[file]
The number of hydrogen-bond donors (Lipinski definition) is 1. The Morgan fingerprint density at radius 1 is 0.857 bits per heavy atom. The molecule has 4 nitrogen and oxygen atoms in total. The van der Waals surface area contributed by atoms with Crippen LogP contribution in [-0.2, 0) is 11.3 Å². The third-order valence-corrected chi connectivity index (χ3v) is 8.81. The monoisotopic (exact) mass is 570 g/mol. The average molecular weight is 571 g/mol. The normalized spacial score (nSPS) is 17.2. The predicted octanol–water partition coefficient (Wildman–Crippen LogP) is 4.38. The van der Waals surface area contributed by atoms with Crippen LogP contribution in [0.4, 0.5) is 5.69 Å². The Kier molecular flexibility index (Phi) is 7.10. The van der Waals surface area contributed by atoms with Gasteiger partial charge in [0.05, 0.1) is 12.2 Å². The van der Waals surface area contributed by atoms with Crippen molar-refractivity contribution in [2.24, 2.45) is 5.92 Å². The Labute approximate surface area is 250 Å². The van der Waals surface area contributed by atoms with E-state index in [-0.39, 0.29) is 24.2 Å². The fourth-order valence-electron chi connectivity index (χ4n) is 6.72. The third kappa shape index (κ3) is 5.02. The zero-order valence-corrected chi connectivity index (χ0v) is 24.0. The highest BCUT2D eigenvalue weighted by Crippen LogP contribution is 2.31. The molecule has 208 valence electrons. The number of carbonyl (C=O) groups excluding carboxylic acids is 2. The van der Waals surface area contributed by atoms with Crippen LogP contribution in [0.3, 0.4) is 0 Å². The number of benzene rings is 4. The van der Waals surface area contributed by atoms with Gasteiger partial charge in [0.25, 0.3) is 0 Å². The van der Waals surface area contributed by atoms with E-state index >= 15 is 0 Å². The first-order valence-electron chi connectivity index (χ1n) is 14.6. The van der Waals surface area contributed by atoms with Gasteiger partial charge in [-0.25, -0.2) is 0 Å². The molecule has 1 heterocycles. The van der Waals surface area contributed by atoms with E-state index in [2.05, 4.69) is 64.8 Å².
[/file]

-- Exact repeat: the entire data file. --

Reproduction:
The number of hydrogen-bond donors (Lipinski definition) is 1. The Morgan fingerprint density at radius 1 is 0.857 bits per heavy atom. The molecule has 4 nitrogen and oxygen atoms in total. The van der Waals surface area contributed by atoms with Crippen LogP contribution in [-0.2, 0) is 11.3 Å². The third-order valence-corrected chi connectivity index (χ3v) is 8.81. The monoisotopic (exact) mass is 570 g/mol. The average molecular weight is 571 g/mol. The normalized spacial score (nSPS) is 17.2. The predicted octanol–water partition coefficient (Wildman–Crippen LogP) is 4.38. The van der Waals surface area contributed by atoms with Crippen LogP contribution in [0.4, 0.5) is 5.69 Å². The Kier molecular flexibility index (Phi) is 7.10. The van der Waals surface area contributed by atoms with Gasteiger partial charge in [0.05, 0.1) is 12.2 Å². The van der Waals surface area contributed by atoms with Crippen molar-refractivity contribution in [2.24, 2.45) is 5.92 Å². The Labute approximate surface area is 250 Å². The van der Waals surface area contributed by atoms with E-state index in [-0.39, 0.29) is 24.2 Å². The fourth-order valence-electron chi connectivity index (χ4n) is 6.72. The third kappa shape index (κ3) is 5.02. The zero-order valence-corrected chi connectivity index (χ0v) is 24.0. The highest BCUT2D eigenvalue weighted by Crippen LogP contribution is 2.31. The molecule has 208 valence electrons. The number of carbonyl (C=O) groups excluding carboxylic acids is 2. The van der Waals surface area contributed by atoms with Crippen LogP contribution in [0.3, 0.4) is 0 Å². The number of benzene rings is 4. The van der Waals surface area contributed by atoms with Gasteiger partial charge in [0.25, 0.3) is 0 Å². The van der Waals surface area contributed by atoms with E-state index >= 15 is 0 Å². The first-order valence-electron chi connectivity index (χ1n) is 14.6. The van der Waals surface area contributed by atoms with Gasteiger partial charge in [-0.25, -0.2) is 0 Å². The molecule has 1 heterocycles. The van der Waals surface area contributed by atoms with E-state index in [2.05, 4.69) is 64.8 Å².